Monday, March 29, 2010

Don't trust the media. . . but you knew that.

The Tea Party people held a rally in Searchlight Nevada on Saturday. CNN's anchor woman showed no pictures of the crowd but basically dismissed the event as a flop, saying that only "hundreds of people, at least dozens of people" were there.

Here are some pictures of the crowd and the highway leading to the event. The security firm handling the crowd control estimated 30,000 people. Other estimates ranged from 9,000 to 14,000 attendees. And those numbers didn't take into account the fact that there was a massive traffic jam on the road headed to the event, so many people never even got there.

Why would CNN anchorwoman Fredricka Whitfield get the number so wrong? Why indeed?

If you want to see the entire CNN transcript it is here.

Saturday, March 27, 2010

Today's new word is iatrogenic

This is a article written by a businessman who set out to understand the health care system after his father died of an infection he got while in the hospital. The author says he's a Democrat, and he says he favored health care reform this year.

It's a long article; but if you want to understand the problems that we currently have in our health care system it's a good place to start.

"Iatrogenic" by the way means "caused by physicians." Every year hundreds of thousands of people die due to physician and hospital mistakes. In a way that isn't surprising, because doctors are no different from other people and hospitals are no more efficient than other human institutions. They're not perfect -they have bad days, they make mistakes, and sometimes they're careless or distracted. And, sometimes they are simply wilfull. What killed the author's father is the fact that doctors and hospitals don't pay enough attention to infection control and sterilization. On the simplest level many doctors resist the added time and effort needed to really control hospital caused infections, and hospital administrators are not willing to push them on the matter, in part because our current system of health care reimbursement does not penalize hospitals for bad results.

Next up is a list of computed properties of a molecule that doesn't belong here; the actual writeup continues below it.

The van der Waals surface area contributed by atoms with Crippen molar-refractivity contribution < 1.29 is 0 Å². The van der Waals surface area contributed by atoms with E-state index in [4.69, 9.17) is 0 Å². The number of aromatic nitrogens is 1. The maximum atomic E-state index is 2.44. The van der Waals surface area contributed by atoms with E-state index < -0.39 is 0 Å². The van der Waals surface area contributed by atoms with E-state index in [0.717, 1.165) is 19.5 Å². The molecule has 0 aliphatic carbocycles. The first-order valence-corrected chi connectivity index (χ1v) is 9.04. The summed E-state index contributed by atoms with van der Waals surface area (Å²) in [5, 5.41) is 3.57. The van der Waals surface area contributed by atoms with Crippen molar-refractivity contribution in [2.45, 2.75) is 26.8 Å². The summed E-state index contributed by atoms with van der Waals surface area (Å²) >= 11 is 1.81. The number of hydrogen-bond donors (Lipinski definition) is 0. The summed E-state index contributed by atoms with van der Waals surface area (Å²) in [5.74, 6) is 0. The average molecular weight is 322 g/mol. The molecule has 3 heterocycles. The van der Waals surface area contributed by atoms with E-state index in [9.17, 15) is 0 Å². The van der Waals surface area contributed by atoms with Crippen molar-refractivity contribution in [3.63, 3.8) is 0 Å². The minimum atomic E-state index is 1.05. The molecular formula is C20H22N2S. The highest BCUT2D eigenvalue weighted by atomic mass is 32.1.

Sunday, March 21, 2010

Snakes and hawks and eggs benedict, oh my

As luck would have it I went to Gettysburg with Sam and Don today. So I got mediocre Eggs Benedict for breakfast and a nice battlefield walk and drive; but I missed quite a bit of natural drama around here.

Linda got to see several garter snakes emerge from the yucca plant in front of the house after hearing them rustling around in there. She figures they must have been hibernating either under the yucca or between it and the foundation of the house.

A little later a large hawk landed in the small maple tree just in front of the patio and then proceeded to go down to the ground and try to catch something. Linda thinks it was a Coopers Hawk, but she didn't sound too confident about her identification.

It just goes to show that there's no place like home; although Gettysburg was pretty nice. It was the perfect day for touring around out there. Ideal shirtsleeve weather, and there were only moderate numbers of other tourists because it's so early in the season.

Thursday, March 11, 2010

If it's springtime that must be a wolf spider

Linda is on the phone trying to get us senior citizen discounts on the tickets for a play this Saturday night. When did we suddenly get old enough to qualify for senior citizen discounts? It seems only yesterday we were in our fifties.

Meanwhile we've had spring like weather around here for the past week, so the snow is almost gone. Yesterday the last snow that was holding down part of the clump bamboo grove finally melted away. The aggressive radiating bamboo has been clear of snow for several days and, in the way of these things, the evil aggressive bamboo has sprung back up even more eagerly than the clump bamboo.